In 1948, a pickle packer in Hartford dropped one of his briny wares in front of reporters to prove it was fresh enough to bounce. It didn’t, and police arrested the man and slapped him with a fine of $500. Also, they destroyed his vegetables.
Over the years, the one-off health violation of Sidney Sparer has sprouted a law of lore: in Connecticut, a pickle must rebound if dropped to officially be considered a true pickle. Local librarians have done the good work of proving this is but a warping of reality — and that the pickle law is just one of the countless erroneous misunderstandings of the American legal system that are hilariously absurd, and thus make for great viral material.
Fifty of these laws are highlighted in I Fought the Law, a new photobook by Olivia Locher published by Chronicle Books. Locher pairs 50 of America’s strangest laws she read about online, each from a different state, with photographs she staged to show someone breaking them.
A few, like the pickle-bounce regulation, are completely false or represent history misconstrued, while others are really implemented. Some came close to attaining legal status, but the majority of them are outdated. Locher doesn’t tell you which laws are legitimate, leaving you to face the murkiness of government regulations and wonder if it is truly illegal in Wisconsin to serve apple pie in restaurants without cheddar cheese. (If you want to know, a law effective between 1935 and 1937 required the pastry to arrive with cheese and butter.)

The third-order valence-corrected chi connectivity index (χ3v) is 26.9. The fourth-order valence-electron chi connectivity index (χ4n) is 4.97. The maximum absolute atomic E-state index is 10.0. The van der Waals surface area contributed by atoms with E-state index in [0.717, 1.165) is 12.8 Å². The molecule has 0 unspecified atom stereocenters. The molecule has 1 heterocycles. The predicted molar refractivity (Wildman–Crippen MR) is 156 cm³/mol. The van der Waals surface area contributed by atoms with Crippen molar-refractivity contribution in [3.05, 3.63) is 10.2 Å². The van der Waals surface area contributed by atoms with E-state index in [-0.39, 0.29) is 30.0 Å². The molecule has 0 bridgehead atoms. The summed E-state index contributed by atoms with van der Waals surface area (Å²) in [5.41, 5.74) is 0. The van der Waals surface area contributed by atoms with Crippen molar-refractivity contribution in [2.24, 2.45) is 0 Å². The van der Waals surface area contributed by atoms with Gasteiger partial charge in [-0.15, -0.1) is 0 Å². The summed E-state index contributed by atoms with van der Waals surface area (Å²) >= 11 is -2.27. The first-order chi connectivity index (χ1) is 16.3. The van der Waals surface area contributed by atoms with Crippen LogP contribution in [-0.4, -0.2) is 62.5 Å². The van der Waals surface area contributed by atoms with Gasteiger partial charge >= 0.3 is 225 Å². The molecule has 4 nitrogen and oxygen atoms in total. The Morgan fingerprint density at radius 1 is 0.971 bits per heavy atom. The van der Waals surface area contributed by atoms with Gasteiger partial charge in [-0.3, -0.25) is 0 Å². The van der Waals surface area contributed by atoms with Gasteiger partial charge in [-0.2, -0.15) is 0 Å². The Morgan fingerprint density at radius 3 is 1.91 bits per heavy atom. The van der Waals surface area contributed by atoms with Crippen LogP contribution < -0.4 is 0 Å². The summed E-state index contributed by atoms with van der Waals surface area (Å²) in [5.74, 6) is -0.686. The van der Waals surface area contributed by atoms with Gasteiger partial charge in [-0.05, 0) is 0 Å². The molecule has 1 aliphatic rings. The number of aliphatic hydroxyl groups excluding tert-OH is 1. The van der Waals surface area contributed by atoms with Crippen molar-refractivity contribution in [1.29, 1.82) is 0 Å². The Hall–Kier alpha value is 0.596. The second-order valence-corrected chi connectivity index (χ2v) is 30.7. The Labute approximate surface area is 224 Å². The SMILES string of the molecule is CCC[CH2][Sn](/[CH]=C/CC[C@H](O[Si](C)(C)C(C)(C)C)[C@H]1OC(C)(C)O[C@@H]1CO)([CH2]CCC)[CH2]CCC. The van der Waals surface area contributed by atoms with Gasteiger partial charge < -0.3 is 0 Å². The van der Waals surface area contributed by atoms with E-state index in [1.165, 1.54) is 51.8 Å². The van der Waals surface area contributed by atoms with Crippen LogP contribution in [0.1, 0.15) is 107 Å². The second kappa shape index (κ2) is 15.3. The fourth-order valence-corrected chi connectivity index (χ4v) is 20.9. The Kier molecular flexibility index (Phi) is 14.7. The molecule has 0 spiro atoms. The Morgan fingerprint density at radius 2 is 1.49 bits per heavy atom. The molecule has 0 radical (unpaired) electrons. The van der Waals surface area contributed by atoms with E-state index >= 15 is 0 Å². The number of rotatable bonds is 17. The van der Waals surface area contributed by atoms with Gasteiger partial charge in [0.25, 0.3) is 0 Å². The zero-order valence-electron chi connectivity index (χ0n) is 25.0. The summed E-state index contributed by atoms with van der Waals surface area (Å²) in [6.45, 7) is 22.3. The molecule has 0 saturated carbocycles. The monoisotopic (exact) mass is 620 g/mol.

Shot in her studio against colorful backdrops, the images are evidently painstakingly composed, all sleek and manicured. Their artificiality is fitting, as they recall advertisements, which proclaim truth through undemanding imagery yet invite a dose of our skepticism. Locher’s careful construction of each picture also gives these allegedly law-breaking acts an air of surreality, highlighting the sheer absurdity of these regulations. Here, they exist in another world entirely.
Still, if these ridiculous laws are real, what consequences can come of breaking them? The poet Kenneth Goldsmith touches on this question in his forward for the book, in which he notes how America’s history is infamously rife with police prosecuting people, citing reasons they claim are legal that others might easily deem absurd. In Texas, the lack of hallways with certain widths has shut down abortion clinics. In Minnesota, Philando Castile’s cracked tail light set in motion the traffic stop where he was shot to death.
“All these little laws added up to big expenses,” he writes. “‘Absurd laws became a very effective tool of political agendas.” Those that Locher explores might be more comical — or mere myth — but taken together, they allude to the slipperiness of the legal system, which sometimes does warrant fighting.
I Fought the Law: Photographs by Olivia Locher of the Strangest Laws from Each of the 50 States is available on Amazon.
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